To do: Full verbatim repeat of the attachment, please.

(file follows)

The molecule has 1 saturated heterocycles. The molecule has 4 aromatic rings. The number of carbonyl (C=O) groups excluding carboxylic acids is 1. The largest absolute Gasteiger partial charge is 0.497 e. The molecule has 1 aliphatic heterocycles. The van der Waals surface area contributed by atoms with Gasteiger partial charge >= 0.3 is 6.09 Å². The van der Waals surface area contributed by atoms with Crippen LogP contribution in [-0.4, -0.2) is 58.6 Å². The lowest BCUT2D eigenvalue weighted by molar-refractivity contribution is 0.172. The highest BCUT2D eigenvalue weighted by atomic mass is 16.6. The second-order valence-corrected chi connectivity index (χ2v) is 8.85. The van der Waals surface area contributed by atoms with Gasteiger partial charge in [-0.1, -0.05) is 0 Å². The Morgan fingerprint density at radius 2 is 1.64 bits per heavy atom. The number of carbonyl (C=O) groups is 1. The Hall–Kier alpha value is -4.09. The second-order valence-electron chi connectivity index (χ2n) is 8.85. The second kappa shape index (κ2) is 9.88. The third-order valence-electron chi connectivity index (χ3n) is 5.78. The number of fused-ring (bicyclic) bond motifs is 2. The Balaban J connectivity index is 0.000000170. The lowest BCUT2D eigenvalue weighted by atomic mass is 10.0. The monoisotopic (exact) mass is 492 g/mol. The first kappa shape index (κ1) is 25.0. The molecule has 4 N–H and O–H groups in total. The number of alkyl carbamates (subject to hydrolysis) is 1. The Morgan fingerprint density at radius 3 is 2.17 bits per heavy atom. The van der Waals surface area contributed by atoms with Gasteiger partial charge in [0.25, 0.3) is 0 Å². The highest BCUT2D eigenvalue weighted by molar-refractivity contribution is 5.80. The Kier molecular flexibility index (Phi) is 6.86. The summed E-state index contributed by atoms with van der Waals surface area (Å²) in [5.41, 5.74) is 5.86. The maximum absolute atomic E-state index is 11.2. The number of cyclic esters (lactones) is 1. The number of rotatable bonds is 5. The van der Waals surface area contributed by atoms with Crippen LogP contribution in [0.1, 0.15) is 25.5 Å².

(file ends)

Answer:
The molecule has 1 saturated heterocycles. The molecule has 4 aromatic rings. The number of carbonyl (C=O) groups excluding carboxylic acids is 1. The largest absolute Gasteiger partial charge is 0.497 e. The molecule has 1 aliphatic heterocycles. The van der Waals surface area contributed by atoms with Gasteiger partial charge >= 0.3 is 6.09 Å². The van der Waals surface area contributed by atoms with Crippen LogP contribution in [-0.4, -0.2) is 58.6 Å². The lowest BCUT2D eigenvalue weighted by molar-refractivity contribution is 0.172. The highest BCUT2D eigenvalue weighted by atomic mass is 16.6. The second-order valence-corrected chi connectivity index (χ2v) is 8.85. The van der Waals surface area contributed by atoms with Gasteiger partial charge in [-0.1, -0.05) is 0 Å². The Morgan fingerprint density at radius 2 is 1.64 bits per heavy atom. The number of carbonyl (C=O) groups is 1. The Hall–Kier alpha value is -4.09. The second-order valence-electron chi connectivity index (χ2n) is 8.85. The second kappa shape index (κ2) is 9.88. The third-order valence-electron chi connectivity index (χ3n) is 5.78. The number of fused-ring (bicyclic) bond motifs is 2. The Balaban J connectivity index is 0.000000170. The lowest BCUT2D eigenvalue weighted by atomic mass is 10.0. The monoisotopic (exact) mass is 492 g/mol. The first kappa shape index (κ1) is 25.0. The molecule has 4 N–H and O–H groups in total. The number of alkyl carbamates (subject to hydrolysis) is 1. The Morgan fingerprint density at radius 3 is 2.17 bits per heavy atom. The van der Waals surface area contributed by atoms with Gasteiger partial charge in [0.25, 0.3) is 0 Å². The highest BCUT2D eigenvalue weighted by molar-refractivity contribution is 5.80. The Kier molecular flexibility index (Phi) is 6.86. The summed E-state index contributed by atoms with van der Waals surface area (Å²) in [5.41, 5.74) is 5.86. The maximum absolute atomic E-state index is 11.2. The number of cyclic esters (lactones) is 1. The number of rotatable bonds is 5. The van der Waals surface area contributed by atoms with Crippen LogP contribution in [0.1, 0.15) is 25.5 Å².